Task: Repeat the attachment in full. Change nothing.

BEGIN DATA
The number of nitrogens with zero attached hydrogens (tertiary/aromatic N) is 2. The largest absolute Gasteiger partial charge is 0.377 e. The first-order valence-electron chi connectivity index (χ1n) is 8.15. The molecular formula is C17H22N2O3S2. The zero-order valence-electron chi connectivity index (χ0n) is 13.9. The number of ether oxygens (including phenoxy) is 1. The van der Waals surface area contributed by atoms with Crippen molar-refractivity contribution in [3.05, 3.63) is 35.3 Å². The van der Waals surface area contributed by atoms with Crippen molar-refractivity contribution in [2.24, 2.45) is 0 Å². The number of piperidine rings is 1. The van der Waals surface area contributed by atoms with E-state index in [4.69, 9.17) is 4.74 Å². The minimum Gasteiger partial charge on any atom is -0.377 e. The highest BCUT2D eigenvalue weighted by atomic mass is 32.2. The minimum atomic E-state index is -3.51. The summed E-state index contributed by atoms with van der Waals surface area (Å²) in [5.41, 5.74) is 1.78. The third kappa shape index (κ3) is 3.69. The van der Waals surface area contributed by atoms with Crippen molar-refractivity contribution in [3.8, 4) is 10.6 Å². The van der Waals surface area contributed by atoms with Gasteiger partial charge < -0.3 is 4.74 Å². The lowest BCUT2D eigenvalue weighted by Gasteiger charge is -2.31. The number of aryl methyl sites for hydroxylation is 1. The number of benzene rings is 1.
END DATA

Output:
The number of nitrogens with zero attached hydrogens (tertiary/aromatic N) is 2. The largest absolute Gasteiger partial charge is 0.377 e. The first-order valence-electron chi connectivity index (χ1n) is 8.15. The molecular formula is C17H22N2O3S2. The zero-order valence-electron chi connectivity index (χ0n) is 13.9. The number of ether oxygens (including phenoxy) is 1. The van der Waals surface area contributed by atoms with Crippen molar-refractivity contribution in [3.05, 3.63) is 35.3 Å². The van der Waals surface area contributed by atoms with Crippen molar-refractivity contribution in [2.24, 2.45) is 0 Å². The number of piperidine rings is 1. The van der Waals surface area contributed by atoms with E-state index in [4.69, 9.17) is 4.74 Å². The minimum Gasteiger partial charge on any atom is -0.377 e. The highest BCUT2D eigenvalue weighted by atomic mass is 32.2. The minimum atomic E-state index is -3.51. The summed E-state index contributed by atoms with van der Waals surface area (Å²) in [5.41, 5.74) is 1.78. The third kappa shape index (κ3) is 3.69. The van der Waals surface area contributed by atoms with Crippen molar-refractivity contribution in [3.8, 4) is 10.6 Å². The van der Waals surface area contributed by atoms with Gasteiger partial charge < -0.3 is 4.74 Å². The lowest BCUT2D eigenvalue weighted by Gasteiger charge is -2.31. The number of aryl methyl sites for hydroxylation is 1. The number of benzene rings is 1.